Not entirely right

Sarbendra Nath Shukla, the minister for Forest and Soil Conservation, Culture, Tourism and Civil Aviation, and Land Reform and Management, resigned Wednesday, following a protest lodged against him by the Commission for the Investigation of Abuse of Authority (CIAA) the day before. His sin was that he had made “unethical” testimony, affecting the dignity of the CIAA, in the Special Court as a witness for Rabindra Nath Sharma, a former finance minister charged by the CIAA with misappropriating nearly Rs.11 million by setting up fake informers and with using at least some of the money for buying MPs’ votes to help the then RPP-led government survive a no-trust motion. Shukla had testified that the charges against Sharma were “baseless” and “politically motivated.” Shukla had defended Sharma by saying that Sharma did not use the money for the purpose alleged during his ministerial tenure in 1995. The CIAA chief and commissioners had met Prime Minister Surya Bahadur Thapa, urging him to “take necessary action” against Shukla.

Though Shukla is quoted as saying that he resigned to “avoid the conflict between the Council of Ministers and the constitutional organ,” he would probably have given a different testimony if he had known that it would cost him his ministerial job. He was accused of trying to influence the case. But going by the law, a minister is not barred from making a testimony. It would be up to the court to decide on the matter, and if his testimony was wrong, the court could punish him for perjury. The CIAA and the Council of Ministers are two separate bodies with their functions, responsibilities and rights well-defined. It could well be argued that the CIAA as a plaintiff has prejudiced Sharma’s case by having his witness, who happened to be a minister, sacked just because it did not like his testimony. The CIAA may, in this instance, be criticised for acting as judge too, which it is not.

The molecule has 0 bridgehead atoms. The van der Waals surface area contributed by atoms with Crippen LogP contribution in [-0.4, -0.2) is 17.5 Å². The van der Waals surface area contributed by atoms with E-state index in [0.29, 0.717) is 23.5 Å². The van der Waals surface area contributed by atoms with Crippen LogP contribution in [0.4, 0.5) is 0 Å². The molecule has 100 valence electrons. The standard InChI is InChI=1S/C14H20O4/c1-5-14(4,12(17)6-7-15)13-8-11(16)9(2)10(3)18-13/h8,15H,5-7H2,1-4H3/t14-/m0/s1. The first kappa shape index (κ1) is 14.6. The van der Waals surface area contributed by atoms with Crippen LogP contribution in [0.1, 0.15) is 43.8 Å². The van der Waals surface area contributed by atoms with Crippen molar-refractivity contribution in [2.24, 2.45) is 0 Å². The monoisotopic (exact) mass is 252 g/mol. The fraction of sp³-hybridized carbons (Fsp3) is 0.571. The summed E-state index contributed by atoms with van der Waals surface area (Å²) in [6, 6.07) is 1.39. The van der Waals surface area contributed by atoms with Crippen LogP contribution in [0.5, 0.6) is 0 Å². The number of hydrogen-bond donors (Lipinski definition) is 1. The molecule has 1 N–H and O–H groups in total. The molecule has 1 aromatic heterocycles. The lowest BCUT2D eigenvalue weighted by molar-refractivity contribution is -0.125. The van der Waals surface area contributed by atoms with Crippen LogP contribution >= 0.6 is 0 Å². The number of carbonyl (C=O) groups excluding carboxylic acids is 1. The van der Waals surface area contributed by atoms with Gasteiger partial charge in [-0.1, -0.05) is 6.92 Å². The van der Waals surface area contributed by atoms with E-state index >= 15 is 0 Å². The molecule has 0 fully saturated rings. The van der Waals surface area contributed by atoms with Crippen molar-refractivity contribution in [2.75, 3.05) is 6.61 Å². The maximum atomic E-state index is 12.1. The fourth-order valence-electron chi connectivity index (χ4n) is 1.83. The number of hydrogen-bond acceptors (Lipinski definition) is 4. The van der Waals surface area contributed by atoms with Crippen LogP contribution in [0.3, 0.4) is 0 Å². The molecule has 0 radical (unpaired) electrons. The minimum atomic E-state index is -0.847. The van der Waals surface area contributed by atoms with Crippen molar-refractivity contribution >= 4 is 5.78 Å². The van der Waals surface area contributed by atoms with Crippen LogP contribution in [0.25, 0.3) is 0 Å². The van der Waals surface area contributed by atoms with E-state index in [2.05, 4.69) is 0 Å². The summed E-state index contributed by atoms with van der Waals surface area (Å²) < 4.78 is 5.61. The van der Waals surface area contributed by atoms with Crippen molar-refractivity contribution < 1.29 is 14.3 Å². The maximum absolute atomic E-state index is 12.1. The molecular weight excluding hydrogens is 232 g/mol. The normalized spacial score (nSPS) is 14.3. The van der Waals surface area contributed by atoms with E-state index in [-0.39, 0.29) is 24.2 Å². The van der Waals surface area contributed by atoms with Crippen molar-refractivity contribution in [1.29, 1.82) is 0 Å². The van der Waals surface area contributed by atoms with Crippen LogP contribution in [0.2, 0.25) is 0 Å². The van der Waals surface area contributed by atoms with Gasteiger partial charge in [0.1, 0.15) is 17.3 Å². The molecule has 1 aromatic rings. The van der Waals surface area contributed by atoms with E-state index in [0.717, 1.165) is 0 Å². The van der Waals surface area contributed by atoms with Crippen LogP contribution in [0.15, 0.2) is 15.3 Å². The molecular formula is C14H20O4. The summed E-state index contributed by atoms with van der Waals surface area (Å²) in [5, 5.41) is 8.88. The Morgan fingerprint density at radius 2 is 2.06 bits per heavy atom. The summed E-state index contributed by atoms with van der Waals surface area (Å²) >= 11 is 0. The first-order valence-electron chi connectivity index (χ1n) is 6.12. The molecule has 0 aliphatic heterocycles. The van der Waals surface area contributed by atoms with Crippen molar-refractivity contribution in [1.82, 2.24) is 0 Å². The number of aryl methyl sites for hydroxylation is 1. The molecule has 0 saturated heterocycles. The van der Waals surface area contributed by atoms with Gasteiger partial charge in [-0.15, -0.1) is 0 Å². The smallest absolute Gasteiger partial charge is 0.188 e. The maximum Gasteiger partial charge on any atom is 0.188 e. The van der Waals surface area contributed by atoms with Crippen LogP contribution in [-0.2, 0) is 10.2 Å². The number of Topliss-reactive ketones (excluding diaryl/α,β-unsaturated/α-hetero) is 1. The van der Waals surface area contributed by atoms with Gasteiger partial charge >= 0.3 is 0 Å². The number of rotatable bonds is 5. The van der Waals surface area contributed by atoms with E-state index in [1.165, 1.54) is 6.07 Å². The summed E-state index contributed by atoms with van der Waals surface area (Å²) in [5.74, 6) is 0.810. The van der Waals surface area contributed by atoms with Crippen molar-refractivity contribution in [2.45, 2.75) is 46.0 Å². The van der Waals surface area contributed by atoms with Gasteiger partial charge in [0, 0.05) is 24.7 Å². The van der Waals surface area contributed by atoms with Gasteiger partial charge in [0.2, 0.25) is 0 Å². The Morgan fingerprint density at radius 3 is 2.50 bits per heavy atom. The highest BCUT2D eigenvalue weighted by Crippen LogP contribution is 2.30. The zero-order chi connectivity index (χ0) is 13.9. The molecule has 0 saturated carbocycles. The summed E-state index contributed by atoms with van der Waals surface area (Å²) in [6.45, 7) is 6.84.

Shukla could have defended Sharma without questioning the CIAA’s intentions. He could not, however, be expected to defy the court orders for him to testify. As minister, he would have done better to avoid involving himself in this case in the first place. This would not have posed the moral question of whether a minister should testify in support of an accused against whom a constitutional body has filed a case of corruption. He had agreed to bear witness, perhaps, because he had been the RPP’s chief whip during the period concerned. To a certain extent, Prime Minister Thapa might have been in a dilemma because he happened to be the Prime Minister then, to save whose government the money was alleged to have been spent. In spite of all this, some other corrective step for setting a norm for the future would have been better.